U.S. releases names of 'indefinite detainees' at Guantanamo
Newspaper sues federal government for information
The names of dozens of detainees held at the military prison at Guantanamo Bay, Cuba, were released for the first time on Monday after a newspaper sued the federal government for the information.
The list identifies 46 inmates being held for "continued detention" at the facility, which President Barack Obama has vowed to close. The report was made public after a lawsuit from the Miami Herald. The Obama administration first acknowledged that detainees were being held indefinitely in Guantanamo in 2010, but didn't make their identities public until now.
As of Tuesday, 104 of the 166 current Guantanamo detainees are staging a hunger strike. They are protesting their treatment and indefinite detention, resulting in force feedings of 44, according to Capt. Robert Durand, a spokesperson for the Joint Task Force.
Durand said they "do not comment on the detainees in Camp 7." That camp holds 15 "high-value detainees," so the accrual number of detainees on strike could be higher.
The list released Monday was the product of a 2010 federal review of the status of each detainee, which was commissioned by President Barack Obama as a step toward closing the facility.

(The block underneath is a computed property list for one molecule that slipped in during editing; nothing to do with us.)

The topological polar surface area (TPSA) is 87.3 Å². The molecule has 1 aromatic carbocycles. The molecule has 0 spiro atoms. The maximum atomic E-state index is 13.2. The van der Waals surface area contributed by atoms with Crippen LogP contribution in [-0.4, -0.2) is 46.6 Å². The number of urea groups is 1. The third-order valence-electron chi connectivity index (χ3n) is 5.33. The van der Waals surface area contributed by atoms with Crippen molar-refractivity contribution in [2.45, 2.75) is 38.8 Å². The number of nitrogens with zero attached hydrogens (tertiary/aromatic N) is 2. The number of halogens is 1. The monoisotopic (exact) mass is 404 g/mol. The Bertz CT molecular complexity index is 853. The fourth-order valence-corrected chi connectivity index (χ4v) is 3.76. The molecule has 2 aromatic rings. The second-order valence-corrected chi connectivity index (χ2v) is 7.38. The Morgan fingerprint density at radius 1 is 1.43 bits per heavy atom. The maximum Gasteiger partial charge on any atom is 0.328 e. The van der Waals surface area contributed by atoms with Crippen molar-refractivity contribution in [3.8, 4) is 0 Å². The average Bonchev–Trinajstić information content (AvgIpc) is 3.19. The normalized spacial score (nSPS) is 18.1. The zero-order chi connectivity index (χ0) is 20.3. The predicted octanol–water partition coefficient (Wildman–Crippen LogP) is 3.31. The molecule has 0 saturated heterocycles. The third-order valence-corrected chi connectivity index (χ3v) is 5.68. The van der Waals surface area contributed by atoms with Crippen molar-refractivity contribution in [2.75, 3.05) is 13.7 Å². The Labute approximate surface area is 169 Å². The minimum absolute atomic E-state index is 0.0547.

Obama has recently renewed his vow to shut the prison established last decade to house suspected terrorists.
Of the 46 detainees listed for indefinite detention, the report shows that 26 are from Yemen, 10 are from Afghanistan, three are from Saudi Arabia, two each are from Libya and Kuwait, and one each are from Kenya, Somalia and Morocco.
Human rights groups have long protested the detention of suspected enemy fighters who haven't been charged with crimes.
The government says the detainees are too dangerous to transfer but cannot be tried, characterizing them as war prisoners under the 2001 "Authorization for Use of Military Force Act."
"It is fundamental to democracy that the public know the identities of the people our nation is depriving of liberty and why they are being detained," said Dixon Osburn, the director of the Law and Security Program at the group Human Rights First.
"The United States has held some of the men at Guantanamo now for over a decade. Today's revelation is welcome, though long overdue. The administration should use its authority under current law immediately to transfer the 86 detainees already cleared for transfer out of Guantanamo," Osburn said.
Of the 86 detainees cleared for transfer, 56 are from Yemen. Currently, a moratorium is in place on transferring prisoners back to Yemen, citing the country's current security situation.
One of Obama's initiatives in his new bid to close Guantanamo is lifting that ban.
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